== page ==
The Environmental Protection Ministry's chief scientist hopes to present a report to the government within a year detailing the effect of global warming on Israel.
Dr. Yehoshua Bar-Or said Wednesday the report would explain "what the effect is, what information we still need to get, as well as offer recommendations." He spoke during the third annual conference on Environmental Pollution and Your Health, sponsored by Hadassah-Israel and Hadassah College Jerusalem.
This year's topic was "Global Warming - Fact or Fiction and How to Fix It?"
Despite the conference's title, it became apparent that the debate over global warming is effectively past and the disbelievers are in the distinct minority. Although one panel devoted two of four spots to skeptics, prompting Prof. Alon Tal to charge that the representation was "disproportionate and inappropriate," it was clear that both the audience and most of the speakers believed the question was no longer whether global warming exists, but what to do about it. Even the skeptics, Professors Nathan Paldor and Nir Shaviv of the Hebrew University of Jerusalem, devoted their presentations to trying to show that the data do not prove a correlation between human action and global warming rather than disputing that such a phenomenon is indeed occurring.
Shaviv, a professor of physics, said the real cause of the rising temperatures seen across the world is totally natural and has been around for billions of years - the sun. He theorized that the sun was affecting the Earth's cloud cover, making things hotter on the ground.
He was perturbed by the lack of scientific causal evidence linking global warming to human activity.
"There is no fingerprint. There is no way to trace the carbon dioxide problems to humans," Shaviv told the 150-strong audience, composed mostly of older women.
"The atmosphere should be heating up much more than it is. Just the ground is heating up right now," Shaviv said.
He believes we might be experiencing a natural heating up of the Earth, as has occurred before.
"The Vikings could sail to Greenland and name it that because the Earth was as hot then as it is now. The seas were a quarter of a meter to a meter higher then than they are now," he said.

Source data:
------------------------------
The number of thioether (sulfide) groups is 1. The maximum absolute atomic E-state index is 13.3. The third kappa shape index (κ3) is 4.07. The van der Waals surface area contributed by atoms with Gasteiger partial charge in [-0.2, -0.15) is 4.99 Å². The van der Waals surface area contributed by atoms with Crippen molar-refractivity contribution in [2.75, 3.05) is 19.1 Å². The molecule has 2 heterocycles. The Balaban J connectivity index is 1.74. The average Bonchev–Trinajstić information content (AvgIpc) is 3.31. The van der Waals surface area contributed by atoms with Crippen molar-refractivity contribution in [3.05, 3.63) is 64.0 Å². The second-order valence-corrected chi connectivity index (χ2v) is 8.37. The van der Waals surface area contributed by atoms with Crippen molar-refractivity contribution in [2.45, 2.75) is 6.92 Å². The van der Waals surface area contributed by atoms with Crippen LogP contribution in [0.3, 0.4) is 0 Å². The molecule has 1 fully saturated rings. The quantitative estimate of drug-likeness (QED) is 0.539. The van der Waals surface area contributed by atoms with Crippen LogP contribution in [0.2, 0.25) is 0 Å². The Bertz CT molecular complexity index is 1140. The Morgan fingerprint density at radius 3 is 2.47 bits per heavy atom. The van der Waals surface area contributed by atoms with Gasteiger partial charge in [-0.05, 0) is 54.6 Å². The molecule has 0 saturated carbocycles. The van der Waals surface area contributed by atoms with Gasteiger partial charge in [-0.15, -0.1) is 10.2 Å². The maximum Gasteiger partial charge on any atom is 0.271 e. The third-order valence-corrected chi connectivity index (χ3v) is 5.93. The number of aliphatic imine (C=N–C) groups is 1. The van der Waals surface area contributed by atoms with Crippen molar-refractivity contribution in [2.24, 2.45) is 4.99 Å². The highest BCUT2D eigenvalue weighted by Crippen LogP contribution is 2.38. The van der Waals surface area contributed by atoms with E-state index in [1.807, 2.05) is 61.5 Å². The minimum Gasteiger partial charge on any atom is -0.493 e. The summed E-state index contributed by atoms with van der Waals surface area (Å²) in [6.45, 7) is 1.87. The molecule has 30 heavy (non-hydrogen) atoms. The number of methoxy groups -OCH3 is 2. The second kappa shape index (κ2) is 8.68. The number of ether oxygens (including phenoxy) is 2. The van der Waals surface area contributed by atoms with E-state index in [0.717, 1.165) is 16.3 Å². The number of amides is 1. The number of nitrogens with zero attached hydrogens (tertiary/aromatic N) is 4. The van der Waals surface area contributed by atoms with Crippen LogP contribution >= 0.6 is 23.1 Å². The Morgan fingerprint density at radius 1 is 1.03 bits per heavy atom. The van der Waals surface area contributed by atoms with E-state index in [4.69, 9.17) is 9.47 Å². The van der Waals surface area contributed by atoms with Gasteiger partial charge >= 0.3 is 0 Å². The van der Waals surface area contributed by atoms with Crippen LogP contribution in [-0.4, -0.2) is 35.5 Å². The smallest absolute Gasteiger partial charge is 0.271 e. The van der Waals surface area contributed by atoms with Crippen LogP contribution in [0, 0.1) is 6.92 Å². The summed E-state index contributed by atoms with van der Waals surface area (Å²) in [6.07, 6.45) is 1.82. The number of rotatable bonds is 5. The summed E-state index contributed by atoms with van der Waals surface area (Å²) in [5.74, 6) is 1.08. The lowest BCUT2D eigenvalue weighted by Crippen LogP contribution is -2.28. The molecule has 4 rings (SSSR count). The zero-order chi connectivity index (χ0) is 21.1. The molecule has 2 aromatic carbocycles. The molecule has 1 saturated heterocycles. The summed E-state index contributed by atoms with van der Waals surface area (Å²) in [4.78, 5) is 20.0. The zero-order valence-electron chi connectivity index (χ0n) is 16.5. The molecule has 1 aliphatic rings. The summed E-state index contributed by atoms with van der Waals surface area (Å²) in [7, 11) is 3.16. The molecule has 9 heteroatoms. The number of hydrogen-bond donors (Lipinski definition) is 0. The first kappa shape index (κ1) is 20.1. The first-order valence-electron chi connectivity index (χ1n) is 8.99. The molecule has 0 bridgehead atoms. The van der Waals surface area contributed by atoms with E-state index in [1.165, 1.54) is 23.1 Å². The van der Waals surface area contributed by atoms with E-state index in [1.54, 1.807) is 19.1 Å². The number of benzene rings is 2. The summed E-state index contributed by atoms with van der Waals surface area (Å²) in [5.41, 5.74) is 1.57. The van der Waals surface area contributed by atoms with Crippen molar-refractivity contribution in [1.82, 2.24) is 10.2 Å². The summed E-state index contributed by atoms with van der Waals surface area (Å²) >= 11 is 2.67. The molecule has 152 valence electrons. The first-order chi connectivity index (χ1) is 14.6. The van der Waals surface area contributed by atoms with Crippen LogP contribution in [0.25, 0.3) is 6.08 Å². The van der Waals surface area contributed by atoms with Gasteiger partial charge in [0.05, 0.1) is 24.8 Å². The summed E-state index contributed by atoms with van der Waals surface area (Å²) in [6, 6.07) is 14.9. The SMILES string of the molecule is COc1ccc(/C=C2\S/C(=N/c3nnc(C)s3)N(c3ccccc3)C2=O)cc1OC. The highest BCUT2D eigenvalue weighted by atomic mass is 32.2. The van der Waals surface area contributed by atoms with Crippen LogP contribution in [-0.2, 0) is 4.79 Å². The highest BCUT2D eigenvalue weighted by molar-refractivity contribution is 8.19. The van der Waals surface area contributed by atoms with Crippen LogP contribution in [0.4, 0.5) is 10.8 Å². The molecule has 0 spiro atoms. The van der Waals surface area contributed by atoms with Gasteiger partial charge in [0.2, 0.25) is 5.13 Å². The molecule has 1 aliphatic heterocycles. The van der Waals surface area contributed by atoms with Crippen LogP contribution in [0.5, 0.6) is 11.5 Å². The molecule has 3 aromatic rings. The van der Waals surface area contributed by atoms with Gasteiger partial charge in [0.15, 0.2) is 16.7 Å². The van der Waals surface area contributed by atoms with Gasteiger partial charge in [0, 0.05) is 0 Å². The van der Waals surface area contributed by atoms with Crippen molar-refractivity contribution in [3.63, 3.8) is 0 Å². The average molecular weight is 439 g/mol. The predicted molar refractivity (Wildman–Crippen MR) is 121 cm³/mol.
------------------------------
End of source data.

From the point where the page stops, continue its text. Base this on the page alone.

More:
Tal, founder of the Israel Union for Environmental Defense (Adam Teva V'Din) and a professor at Ben-Gurion University of the Negev, was quick to dismiss the critics.
"The evidence is overwhelming and accepted across the globe," he said.
He explained the strategy the Jewish National Fund was exploring to combat global warming.
"A year ago, the JNF started to think about operationalizing carbon sequestration," Tal said, a member of the organization's board.
Carbon sequestration is the processes that remove carbon dioxide from the atmosphere. Carbon is captured and stored both artificially and naturally. The ocean and photosynthetic plants are natural carbon sequestration "sinks."
"One thing the JNF does well is plant trees. However, in order to get carbon credits one must show additionality - not just replacement," Tal said. Carbon credits emerged out of the Kyoto Protocol to the United Nations Framework Convention on Climate Change. Credits offset a country's emissions record or can be sold in special markets if the offset is unneeded.
"The process is not as easy as [former US vice president] Al Gore makes it seem. but it is possible," Tal said. Gore's documentary, An Inconvenient Truth was screened at the beginning of the conference.
The second group of panelists was much less concerned with the debate surrounding global warming theory. They were all practitioners rather than scientists and focused on ways to reduce the phenomenon.
Dr. Miki Haran, head of the MBA Environmental Management Specialization at Ono Academic College, set out to show how Israel is uniquely suited to developing solutions.
Haran claimed reducing greenhouse gases was invariably profitable for all sorts of industries. Furthermore, she brought statistics that showed Israel already has many established companies, as well as start-ups working on these kinds of projects.
"In the water industry, there are 270 companies and 60 start-ups active in the field in Israel," she said.
Tzipi Iser Itzik, executive director of the Israel Union for Environmental Defense, said Israel could suffer disproportionately from global warming. Research studies show that Mediterranean summers are expected to get much hotter in a shorter amount of time than the rest of the world.
In addition, "if Israel joins the OECD, then it will have to take on obligations to reduce greenhouse gases," she said.
Reducing greenhouse gases also reduces local pollution, Iser Itzik said.
Finally, she suggested several practical ways Israelis could reduce the 10 tons of carbon they each add to the atmosphere per year.
Her recommendations: Replacing regular light bulbs with environment-friendly ones; making sure your car is in working order; forgoing the car for a bike; using less hot water; recycling; and buying in bulk, which reduces the amount of packaging that ends up in landfills.